Last week a spoof circulated on social media, particularly WhatsApp, in which a fake NewsDay front page with a screaming headline announced an Ebola outbreak in Zimbabwe.
It said four Pumula South residents had been diagnosed with the deadly virus. Pumula is a suburb of Bulawayo, Zimbabwe’s second city.
Although discerning readers would have seen the hoax for what it is, a lot of people, especially tourists who intended to visit and are not always familiar with how our newspapers look, were duped into believing there had indeed been an Ebola outbreak in Zimbabwe.
Local readers would have noticed that the title piece, although it has our colours and fonts, is very different from our own. Our masthead goes right across the page and our bar code is on the back page, not on the front.
Further, the atrociously written story under the headline should have given away the hoax. But the deception has caused panic and despondency among tourism operators and foreign tourists who meant to visit Zimbabwe, with a huge number, according to tourism stakeholders, cancelling their bookings.
NewsDay has been leading in its covering of the Ebola outbreak in West Africa and has published highly informative articles on the disease, including which countries have been hit, how to identify affected people and how to respond in such a case.
We have also carried editorial comments imploring the government to ensure that all people are educated on the disease, so that in case of an outbreak everyone is aware of what to do.
We are aware of the sensitivity of the Ebola issue and would not have published anything about an outbreak without the express permission of the government. In other words, we would have based any such story on a statement from the Health ministry or even from the Presidency.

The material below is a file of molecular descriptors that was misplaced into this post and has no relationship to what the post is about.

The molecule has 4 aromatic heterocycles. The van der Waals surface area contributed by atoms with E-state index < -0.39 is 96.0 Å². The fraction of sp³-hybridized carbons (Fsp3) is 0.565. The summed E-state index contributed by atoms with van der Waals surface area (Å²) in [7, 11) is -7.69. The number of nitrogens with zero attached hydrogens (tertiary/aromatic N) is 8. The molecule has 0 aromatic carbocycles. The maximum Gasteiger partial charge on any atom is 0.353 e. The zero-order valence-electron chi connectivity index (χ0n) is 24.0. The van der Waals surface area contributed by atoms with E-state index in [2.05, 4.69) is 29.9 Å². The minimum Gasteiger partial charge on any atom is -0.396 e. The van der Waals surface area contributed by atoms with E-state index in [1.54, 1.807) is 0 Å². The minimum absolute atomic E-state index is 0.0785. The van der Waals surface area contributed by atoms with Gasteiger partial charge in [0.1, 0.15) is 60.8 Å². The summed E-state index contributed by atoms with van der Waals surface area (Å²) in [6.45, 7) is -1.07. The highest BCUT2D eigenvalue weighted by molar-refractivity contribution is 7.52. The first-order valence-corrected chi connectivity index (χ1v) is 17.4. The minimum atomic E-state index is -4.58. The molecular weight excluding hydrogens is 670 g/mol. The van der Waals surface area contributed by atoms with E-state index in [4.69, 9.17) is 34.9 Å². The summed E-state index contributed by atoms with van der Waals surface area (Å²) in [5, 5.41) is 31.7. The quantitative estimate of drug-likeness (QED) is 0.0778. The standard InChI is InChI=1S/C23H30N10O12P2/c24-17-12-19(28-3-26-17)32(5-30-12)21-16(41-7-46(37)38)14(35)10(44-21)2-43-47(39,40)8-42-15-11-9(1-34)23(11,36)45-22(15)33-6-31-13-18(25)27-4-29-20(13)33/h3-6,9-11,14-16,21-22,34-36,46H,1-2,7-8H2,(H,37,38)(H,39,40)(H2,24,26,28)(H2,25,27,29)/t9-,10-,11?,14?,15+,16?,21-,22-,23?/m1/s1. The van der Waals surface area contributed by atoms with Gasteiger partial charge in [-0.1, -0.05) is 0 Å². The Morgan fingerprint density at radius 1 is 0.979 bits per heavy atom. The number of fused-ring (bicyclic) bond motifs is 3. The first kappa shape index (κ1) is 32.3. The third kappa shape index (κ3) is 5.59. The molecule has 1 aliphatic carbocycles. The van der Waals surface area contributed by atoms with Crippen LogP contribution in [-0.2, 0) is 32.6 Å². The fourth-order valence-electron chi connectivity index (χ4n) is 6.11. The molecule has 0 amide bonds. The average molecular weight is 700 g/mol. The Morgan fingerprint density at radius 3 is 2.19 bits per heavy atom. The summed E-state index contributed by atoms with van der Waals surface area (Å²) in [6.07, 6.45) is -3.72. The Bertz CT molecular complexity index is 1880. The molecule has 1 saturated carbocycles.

Now that the spoof has caused so much damage, we call upon the police to investigate it and if possible bring the culprit(s) to book. If indeed there have been substantial cancellations of bookings by tourists, it makes it an act of economic sabotage requiring a criminal investigation.
The NewsDay brand has become very powerful especially on the Internet; analytics show it has beaten all local publications and is among the very top in southern Africa. The conman who created the fake page took advantage of this to achieve maximum damage to the Zimbabwe brand; more reason why he/she is dangerous and must be brought to book.
Online readers should be aware that there is a daily update on Ebola on the Internet.
The page is hosted on the Southern African Tourism Update website whose link is here
The update carries a map which shows clearly which countries in Africa have been hit by the disease. It also gives brief, but informative summaries of what countries are doing to prevent the spread of Ebola.
It is heartening to know that almost all countries in southern Africa, with the exception of the Democratic Republic of the Congo, are still safe from the epidemic. But this calls for greater vigilance.
Zimbabwe is on high alert with all entry points being monitored.
Tourists, therefore, need not fear to visit. But visitors from affected countries should be honest enough to stay away until the epidemic has been put under control.